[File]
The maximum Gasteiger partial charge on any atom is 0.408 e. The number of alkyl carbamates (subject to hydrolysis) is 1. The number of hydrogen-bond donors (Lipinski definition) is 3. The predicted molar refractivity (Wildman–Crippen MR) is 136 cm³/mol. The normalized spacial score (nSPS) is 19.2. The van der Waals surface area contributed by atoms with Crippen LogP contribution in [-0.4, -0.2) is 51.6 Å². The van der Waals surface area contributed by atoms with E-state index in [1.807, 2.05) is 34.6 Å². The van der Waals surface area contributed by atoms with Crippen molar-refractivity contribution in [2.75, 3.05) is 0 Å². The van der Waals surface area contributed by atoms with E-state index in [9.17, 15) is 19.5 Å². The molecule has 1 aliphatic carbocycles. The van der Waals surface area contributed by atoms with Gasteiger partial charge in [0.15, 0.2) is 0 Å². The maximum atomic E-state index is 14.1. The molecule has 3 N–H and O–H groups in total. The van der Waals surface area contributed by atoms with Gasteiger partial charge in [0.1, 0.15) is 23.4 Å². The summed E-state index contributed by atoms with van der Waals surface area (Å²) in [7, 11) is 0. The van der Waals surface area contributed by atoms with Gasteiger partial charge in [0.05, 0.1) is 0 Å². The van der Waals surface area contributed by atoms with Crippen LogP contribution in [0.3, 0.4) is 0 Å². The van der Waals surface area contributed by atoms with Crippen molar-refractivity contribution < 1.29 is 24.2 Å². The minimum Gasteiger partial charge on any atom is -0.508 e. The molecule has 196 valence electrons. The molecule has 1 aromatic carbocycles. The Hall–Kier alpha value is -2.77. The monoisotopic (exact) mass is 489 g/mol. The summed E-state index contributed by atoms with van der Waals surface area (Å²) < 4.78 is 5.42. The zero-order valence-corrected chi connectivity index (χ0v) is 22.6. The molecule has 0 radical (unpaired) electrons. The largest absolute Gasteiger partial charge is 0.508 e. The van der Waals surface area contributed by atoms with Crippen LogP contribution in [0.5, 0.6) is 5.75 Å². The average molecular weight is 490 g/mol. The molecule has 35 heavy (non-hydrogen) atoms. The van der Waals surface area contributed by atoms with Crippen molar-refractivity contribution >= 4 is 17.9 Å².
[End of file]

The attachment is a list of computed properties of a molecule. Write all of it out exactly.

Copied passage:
The maximum Gasteiger partial charge on any atom is 0.408 e. The number of alkyl carbamates (subject to hydrolysis) is 1. The number of hydrogen-bond donors (Lipinski definition) is 3. The predicted molar refractivity (Wildman–Crippen MR) is 136 cm³/mol. The normalized spacial score (nSPS) is 19.2. The van der Waals surface area contributed by atoms with Crippen LogP contribution in [-0.4, -0.2) is 51.6 Å². The van der Waals surface area contributed by atoms with E-state index in [1.807, 2.05) is 34.6 Å². The van der Waals surface area contributed by atoms with Crippen molar-refractivity contribution in [2.75, 3.05) is 0 Å². The van der Waals surface area contributed by atoms with E-state index in [9.17, 15) is 19.5 Å². The molecule has 1 aliphatic carbocycles. The van der Waals surface area contributed by atoms with Gasteiger partial charge in [0.15, 0.2) is 0 Å². The maximum atomic E-state index is 14.1. The molecule has 3 N–H and O–H groups in total. The van der Waals surface area contributed by atoms with Gasteiger partial charge in [0.1, 0.15) is 23.4 Å². The summed E-state index contributed by atoms with van der Waals surface area (Å²) in [7, 11) is 0. The van der Waals surface area contributed by atoms with Gasteiger partial charge in [0.05, 0.1) is 0 Å². The van der Waals surface area contributed by atoms with Crippen LogP contribution in [0.3, 0.4) is 0 Å². The van der Waals surface area contributed by atoms with Crippen molar-refractivity contribution < 1.29 is 24.2 Å². The minimum Gasteiger partial charge on any atom is -0.508 e. The molecule has 196 valence electrons. The molecule has 1 aromatic carbocycles. The Hall–Kier alpha value is -2.77. The monoisotopic (exact) mass is 489 g/mol. The summed E-state index contributed by atoms with van der Waals surface area (Å²) < 4.78 is 5.42. The zero-order valence-corrected chi connectivity index (χ0v) is 22.6. The molecule has 0 radical (unpaired) electrons. The largest absolute Gasteiger partial charge is 0.508 e. The van der Waals surface area contributed by atoms with Crippen LogP contribution in [0.5, 0.6) is 5.75 Å². The average molecular weight is 490 g/mol. The molecule has 35 heavy (non-hydrogen) atoms. The van der Waals surface area contributed by atoms with Crippen molar-refractivity contribution >= 4 is 17.9 Å².